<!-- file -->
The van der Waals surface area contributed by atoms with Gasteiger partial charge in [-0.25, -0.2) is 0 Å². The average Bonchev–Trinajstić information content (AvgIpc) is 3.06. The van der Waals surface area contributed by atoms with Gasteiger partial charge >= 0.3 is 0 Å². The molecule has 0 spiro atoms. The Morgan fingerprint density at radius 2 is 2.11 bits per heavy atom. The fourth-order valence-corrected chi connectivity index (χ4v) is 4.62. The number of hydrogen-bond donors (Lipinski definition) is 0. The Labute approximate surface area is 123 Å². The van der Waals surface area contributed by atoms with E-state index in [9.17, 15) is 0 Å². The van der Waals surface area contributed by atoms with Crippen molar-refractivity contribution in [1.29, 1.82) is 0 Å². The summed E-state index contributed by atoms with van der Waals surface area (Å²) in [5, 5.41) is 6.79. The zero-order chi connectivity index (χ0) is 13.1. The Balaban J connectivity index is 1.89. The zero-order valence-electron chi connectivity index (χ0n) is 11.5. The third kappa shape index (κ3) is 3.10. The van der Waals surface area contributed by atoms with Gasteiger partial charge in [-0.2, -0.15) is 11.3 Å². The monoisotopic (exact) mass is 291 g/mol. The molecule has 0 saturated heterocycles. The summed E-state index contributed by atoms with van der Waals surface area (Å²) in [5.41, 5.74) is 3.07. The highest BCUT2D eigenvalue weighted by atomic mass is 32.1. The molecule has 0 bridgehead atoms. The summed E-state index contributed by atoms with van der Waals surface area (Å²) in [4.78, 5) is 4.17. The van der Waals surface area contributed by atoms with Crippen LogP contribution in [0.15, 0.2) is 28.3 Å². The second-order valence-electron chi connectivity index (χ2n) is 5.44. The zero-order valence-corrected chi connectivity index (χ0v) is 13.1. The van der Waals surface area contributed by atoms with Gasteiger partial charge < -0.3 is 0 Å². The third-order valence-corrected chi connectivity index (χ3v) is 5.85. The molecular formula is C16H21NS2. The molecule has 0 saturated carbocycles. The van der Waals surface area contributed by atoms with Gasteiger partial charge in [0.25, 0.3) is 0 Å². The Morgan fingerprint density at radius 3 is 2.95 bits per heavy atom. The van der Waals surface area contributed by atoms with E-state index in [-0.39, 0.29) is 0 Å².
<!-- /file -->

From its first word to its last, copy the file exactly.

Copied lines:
The van der Waals surface area contributed by atoms with Gasteiger partial charge in [-0.25, -0.2) is 0 Å². The average Bonchev–Trinajstić information content (AvgIpc) is 3.06. The van der Waals surface area contributed by atoms with Gasteiger partial charge >= 0.3 is 0 Å². The molecule has 0 spiro atoms. The Morgan fingerprint density at radius 2 is 2.11 bits per heavy atom. The fourth-order valence-corrected chi connectivity index (χ4v) is 4.62. The number of hydrogen-bond donors (Lipinski definition) is 0. The Labute approximate surface area is 123 Å². The van der Waals surface area contributed by atoms with E-state index in [9.17, 15) is 0 Å². The van der Waals surface area contributed by atoms with Crippen molar-refractivity contribution in [1.29, 1.82) is 0 Å². The summed E-state index contributed by atoms with van der Waals surface area (Å²) in [5, 5.41) is 6.79. The zero-order chi connectivity index (χ0) is 13.1. The Balaban J connectivity index is 1.89. The zero-order valence-electron chi connectivity index (χ0n) is 11.5. The third kappa shape index (κ3) is 3.10. The van der Waals surface area contributed by atoms with Gasteiger partial charge in [-0.2, -0.15) is 11.3 Å². The monoisotopic (exact) mass is 291 g/mol. The molecule has 0 saturated heterocycles. The summed E-state index contributed by atoms with van der Waals surface area (Å²) in [5.41, 5.74) is 3.07. The highest BCUT2D eigenvalue weighted by atomic mass is 32.1. The molecule has 0 bridgehead atoms. The summed E-state index contributed by atoms with van der Waals surface area (Å²) in [4.78, 5) is 4.17. The van der Waals surface area contributed by atoms with Crippen LogP contribution in [0.15, 0.2) is 28.3 Å². The second-order valence-electron chi connectivity index (χ2n) is 5.44. The zero-order valence-corrected chi connectivity index (χ0v) is 13.1. The van der Waals surface area contributed by atoms with Gasteiger partial charge < -0.3 is 0 Å². The third-order valence-corrected chi connectivity index (χ3v) is 5.85. The molecular formula is C16H21NS2. The molecule has 0 saturated carbocycles. The van der Waals surface area contributed by atoms with Gasteiger partial charge in [0.25, 0.3) is 0 Å². The Morgan fingerprint density at radius 3 is 2.95 bits per heavy atom. The van der Waals surface area contributed by atoms with E-state index in [-0.39, 0.29) is 0 Å².